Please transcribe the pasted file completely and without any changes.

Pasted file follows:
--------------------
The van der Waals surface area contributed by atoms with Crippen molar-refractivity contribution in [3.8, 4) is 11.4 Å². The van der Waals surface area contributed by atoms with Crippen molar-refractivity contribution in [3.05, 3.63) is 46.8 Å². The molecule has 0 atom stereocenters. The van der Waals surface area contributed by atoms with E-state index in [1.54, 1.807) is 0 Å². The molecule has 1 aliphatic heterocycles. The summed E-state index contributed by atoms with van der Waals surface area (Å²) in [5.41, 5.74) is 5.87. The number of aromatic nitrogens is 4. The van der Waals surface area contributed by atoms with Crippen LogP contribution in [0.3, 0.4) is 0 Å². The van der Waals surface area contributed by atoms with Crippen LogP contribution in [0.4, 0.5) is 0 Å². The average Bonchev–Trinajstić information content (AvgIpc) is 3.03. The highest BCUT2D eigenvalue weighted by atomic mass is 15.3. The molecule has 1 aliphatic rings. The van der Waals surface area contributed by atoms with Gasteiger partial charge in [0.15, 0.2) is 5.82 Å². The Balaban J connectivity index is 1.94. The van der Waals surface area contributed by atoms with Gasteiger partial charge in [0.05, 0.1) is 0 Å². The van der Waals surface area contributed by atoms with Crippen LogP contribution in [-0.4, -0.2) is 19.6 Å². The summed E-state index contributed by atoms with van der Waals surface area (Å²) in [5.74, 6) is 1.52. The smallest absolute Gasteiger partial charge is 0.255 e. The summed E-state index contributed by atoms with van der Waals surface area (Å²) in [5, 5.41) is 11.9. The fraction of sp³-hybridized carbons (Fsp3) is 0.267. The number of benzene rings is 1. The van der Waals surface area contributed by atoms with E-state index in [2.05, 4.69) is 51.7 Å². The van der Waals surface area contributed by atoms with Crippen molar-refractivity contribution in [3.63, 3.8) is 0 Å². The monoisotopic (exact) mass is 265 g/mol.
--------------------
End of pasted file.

The van der Waals surface area contributed by atoms with Crippen molar-refractivity contribution in [3.8, 4) is 11.4 Å². The van der Waals surface area contributed by atoms with Crippen molar-refractivity contribution in [3.05, 3.63) is 46.8 Å². The molecule has 0 atom stereocenters. The van der Waals surface area contributed by atoms with E-state index in [1.54, 1.807) is 0 Å². The molecule has 1 aliphatic heterocycles. The summed E-state index contributed by atoms with van der Waals surface area (Å²) in [5.41, 5.74) is 5.87. The number of aromatic nitrogens is 4. The van der Waals surface area contributed by atoms with Crippen LogP contribution in [0.3, 0.4) is 0 Å². The van der Waals surface area contributed by atoms with Crippen LogP contribution in [0.4, 0.5) is 0 Å². The average Bonchev–Trinajstić information content (AvgIpc) is 3.03. The highest BCUT2D eigenvalue weighted by atomic mass is 15.3. The molecule has 1 aliphatic rings. The van der Waals surface area contributed by atoms with Gasteiger partial charge in [0.15, 0.2) is 5.82 Å². The Balaban J connectivity index is 1.94. The van der Waals surface area contributed by atoms with Gasteiger partial charge in [0.05, 0.1) is 0 Å². The van der Waals surface area contributed by atoms with Crippen LogP contribution in [-0.4, -0.2) is 19.6 Å². The summed E-state index contributed by atoms with van der Waals surface area (Å²) in [5.74, 6) is 1.52. The smallest absolute Gasteiger partial charge is 0.255 e. The summed E-state index contributed by atoms with van der Waals surface area (Å²) in [5, 5.41) is 11.9. The fraction of sp³-hybridized carbons (Fsp3) is 0.267. The number of benzene rings is 1. The van der Waals surface area contributed by atoms with E-state index in [2.05, 4.69) is 51.7 Å². The van der Waals surface area contributed by atoms with Crippen molar-refractivity contribution in [3.63, 3.8) is 0 Å². The monoisotopic (exact) mass is 265 g/mol.